Hong Kong rally ends early as violence flares
Organisers say up to 300,000 people had joined the mass rally in the city centre on Saturday.
A massive pro-democracy rally in Hong Kong ended early after violence erupted, with police firing tear gas and water cannon after protesters threw bricks and firebombs at government buildings.
Police said “radical protesters” lobbed petrol bombs and damaged property outside government offices, and aimed laser beams at a helicopter, posing “a serious threat to the safety of everyone” in the area.
The violence was a familiar scene that has been repeated since protests for democratic reforms started in early June in the Chinese territory.
It also came three days before a major march is planned on the day China celebrates the 70th anniversary of the Communist Party taking power, sparking fears of bloody clashes that could embarrass Beijing.
Organisers said up to 300,000 people attended Saturday’s rally, which was called to mark the fifth anniversary of the start of the 2014 Umbrella Movement. In that, protesters occupied key thoroughfares in the city centre for 79 days to demand direct elections for the city’s leaders but failed to win any government concessions.
Police did not give a figure for the size of Saturday’s march.
Police initially used a hose to fire pepper spray after some demonstrators threw bricks, and later used a water cannon truck to fire a blue liquid, used to identify protesters, and fired tear gas after protesters lobbed petrol bombs.
Many protesters used umbrellas to shield themselves and retreated but returned after that. Scores of riot police poured in and the protesters later fled. Police continued to patrol the streets and searched people leaving the area.
Protester Sang Chan, 22, said: “We think we will lose because their force is so strong. But if we don’t do anything now, we’ll have no other chance.”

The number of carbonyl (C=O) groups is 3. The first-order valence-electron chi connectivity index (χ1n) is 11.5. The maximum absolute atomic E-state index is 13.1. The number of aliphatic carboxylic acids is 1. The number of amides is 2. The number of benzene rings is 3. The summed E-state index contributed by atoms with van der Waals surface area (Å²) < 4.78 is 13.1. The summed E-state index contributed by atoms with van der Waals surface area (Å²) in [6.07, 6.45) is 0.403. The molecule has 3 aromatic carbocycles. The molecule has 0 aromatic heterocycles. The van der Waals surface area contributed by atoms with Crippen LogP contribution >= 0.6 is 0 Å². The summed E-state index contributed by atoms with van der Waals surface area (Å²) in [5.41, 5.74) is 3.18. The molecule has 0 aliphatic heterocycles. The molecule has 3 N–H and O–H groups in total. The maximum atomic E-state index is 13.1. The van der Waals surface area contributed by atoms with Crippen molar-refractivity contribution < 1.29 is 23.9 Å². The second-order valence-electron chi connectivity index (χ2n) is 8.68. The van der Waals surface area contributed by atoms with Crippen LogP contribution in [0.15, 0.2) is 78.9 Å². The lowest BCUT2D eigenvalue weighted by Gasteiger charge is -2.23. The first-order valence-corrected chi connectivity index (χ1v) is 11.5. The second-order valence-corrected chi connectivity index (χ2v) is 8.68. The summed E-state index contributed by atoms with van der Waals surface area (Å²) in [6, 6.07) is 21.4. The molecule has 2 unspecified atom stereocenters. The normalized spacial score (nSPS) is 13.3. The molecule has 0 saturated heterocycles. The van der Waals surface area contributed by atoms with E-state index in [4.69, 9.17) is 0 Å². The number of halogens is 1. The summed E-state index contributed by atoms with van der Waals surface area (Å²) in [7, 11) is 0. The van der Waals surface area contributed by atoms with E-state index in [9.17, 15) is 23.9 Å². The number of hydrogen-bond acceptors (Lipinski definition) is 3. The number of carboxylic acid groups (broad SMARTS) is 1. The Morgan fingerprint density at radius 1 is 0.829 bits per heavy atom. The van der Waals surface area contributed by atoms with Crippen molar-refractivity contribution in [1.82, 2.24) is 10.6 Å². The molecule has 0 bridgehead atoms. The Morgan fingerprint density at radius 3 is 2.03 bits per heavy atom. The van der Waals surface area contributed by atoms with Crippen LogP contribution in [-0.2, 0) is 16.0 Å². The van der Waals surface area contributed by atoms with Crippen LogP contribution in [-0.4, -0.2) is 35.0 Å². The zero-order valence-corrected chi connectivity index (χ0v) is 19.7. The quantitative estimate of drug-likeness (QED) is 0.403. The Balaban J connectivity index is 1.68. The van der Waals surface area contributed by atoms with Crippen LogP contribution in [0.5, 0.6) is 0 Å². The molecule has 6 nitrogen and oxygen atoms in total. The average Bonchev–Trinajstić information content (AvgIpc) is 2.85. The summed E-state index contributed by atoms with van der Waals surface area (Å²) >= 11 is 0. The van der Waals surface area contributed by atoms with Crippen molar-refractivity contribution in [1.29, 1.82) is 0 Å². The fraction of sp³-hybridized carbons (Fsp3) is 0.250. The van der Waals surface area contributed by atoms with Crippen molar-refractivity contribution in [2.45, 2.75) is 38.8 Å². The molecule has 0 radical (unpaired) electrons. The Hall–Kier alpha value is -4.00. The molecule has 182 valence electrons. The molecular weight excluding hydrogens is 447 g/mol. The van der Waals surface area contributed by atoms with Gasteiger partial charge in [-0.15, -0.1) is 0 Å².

A 32-year-old protester who would give only his surname, Chau, said the demonstrators hope to wear down the government. “It’s like a marathon to see who gets tired first,” he added.
At the height of the protest, activists unfurled a large banner that read “We are back” on a footbridge to the government office. A staircase leading to the bridge was turned into a veritable gallery of protest art, with posters stuck on every available surface of the walkway.
One read: “Persevere until final victory.”
Some protesters trampled on pictures of Chinese President Xi Jinping and Hong Kong leader Carrie Lam that were glued to the floor. At one of the gates to Ms Lam’s office, the Chinese word for “hell” and an arrow pointing to the building were spray-painted on the pavement.
Activist Joshua Wong, who played a key role as a youth leader in the 2014 protests, told the rally the people “are back with even stronger determination” to win the battle for more rights.
Earlier in the day, the 22-year-old announced plans to contest district council elections in November.
Mr Wong, who has been arrested and jailed repeatedly, said he is aware he could be disqualified but warned it would just generate more support for the protest movement.
In response to the rally, a government spokesman said universal suffrage is enshrined in Hong Kong’s constitution but called for peaceful dialogue. The spokesman said in a statement that the government would “assess the situation carefully and take forward constitutional development” in accordance with the law.